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November 13, 2007
Thompson Campaign Receives Key Endorsement
The campaign of former Senator Fred Thompson received a much needed boost when it was announced that he would recieve the endorsement of a key conservative group; the National Right to Life Committee:
The decision was disclosed Monday by two Republicans who spoke on condition of anonymity in advance of the announcement that was expected Tuesday. Thompson's nearly moribund campaign has seen dropping poll numbers in the last couple of weeks so this is welcome news for Fredheads. The endorsement comes as new polls in key states show the former Law and Order star's numbers dropping into the single digits in New Hampshire and Florida - a horrible slide considering less than a month ago, some Florida polls had Thompson closing in on frontrunner Rudy Giuliani.
Thompson boasts a 100 percent voting record in opposing abortion but has faced criticism from some conservatives for what they consider conflicting statements in the past.
The endorsement comes after a week in which Thompson watched GOP competitors wrap up endorsements from prominent conservatives: Rudy Giuliani from televangelist Pat Robertson, Mitt Romney from Paul Weyrich, John McCain from Sen. Sam Brownback and Mike Huckabee from Donald Wildmon.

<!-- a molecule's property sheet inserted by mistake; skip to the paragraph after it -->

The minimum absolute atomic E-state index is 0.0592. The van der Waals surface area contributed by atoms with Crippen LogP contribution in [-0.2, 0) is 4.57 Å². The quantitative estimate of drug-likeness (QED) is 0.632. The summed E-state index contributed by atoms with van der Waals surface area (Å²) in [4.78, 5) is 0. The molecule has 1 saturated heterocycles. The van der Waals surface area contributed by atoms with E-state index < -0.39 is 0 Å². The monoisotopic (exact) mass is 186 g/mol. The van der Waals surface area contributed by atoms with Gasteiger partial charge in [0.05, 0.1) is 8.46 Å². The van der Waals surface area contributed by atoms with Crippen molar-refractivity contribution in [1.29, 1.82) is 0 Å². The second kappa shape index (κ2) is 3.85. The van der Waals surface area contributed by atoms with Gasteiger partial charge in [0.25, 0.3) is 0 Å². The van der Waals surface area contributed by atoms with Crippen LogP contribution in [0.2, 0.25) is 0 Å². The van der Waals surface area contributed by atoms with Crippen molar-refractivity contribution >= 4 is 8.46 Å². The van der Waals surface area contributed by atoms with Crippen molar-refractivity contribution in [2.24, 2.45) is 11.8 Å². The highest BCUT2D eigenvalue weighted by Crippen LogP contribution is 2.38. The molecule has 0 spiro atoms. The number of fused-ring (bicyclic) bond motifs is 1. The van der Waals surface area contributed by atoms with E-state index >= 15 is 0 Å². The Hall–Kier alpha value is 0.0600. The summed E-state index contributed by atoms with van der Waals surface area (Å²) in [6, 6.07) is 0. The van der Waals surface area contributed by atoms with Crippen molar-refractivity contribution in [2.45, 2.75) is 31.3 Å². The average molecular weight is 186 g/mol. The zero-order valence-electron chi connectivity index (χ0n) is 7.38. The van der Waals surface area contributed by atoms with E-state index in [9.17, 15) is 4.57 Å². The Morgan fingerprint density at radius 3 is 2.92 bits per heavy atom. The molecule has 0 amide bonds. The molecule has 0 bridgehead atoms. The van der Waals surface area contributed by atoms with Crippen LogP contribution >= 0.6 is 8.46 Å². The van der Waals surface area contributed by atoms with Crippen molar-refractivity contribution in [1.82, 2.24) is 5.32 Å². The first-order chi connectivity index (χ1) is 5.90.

The candidate himself remains upbeat:
"I don't think the poll numbers are low. I think that we're doing fine," Thompson said after a stop at the coffee shop Uncommon Grounds, where he greeted customers and gave his campaign sales pitch. He made a similar appearance earlier in the day in Oskaloosa. He makes a good point but time is running out. The Iowa Caucuses are scheduled to be held January 3, 2008 which is less than two months away.
Thompson, who formally joined the race for the Republican presidential nomination in September, acknowledged that he hasn't campaigned in Iowa as often as some of the candidates. But he said many people have yet to make up their minds ahead of the Republican caucuses on Jan. 3. "I know that things can change in a short period of time in Iowa. It has in the past," he said.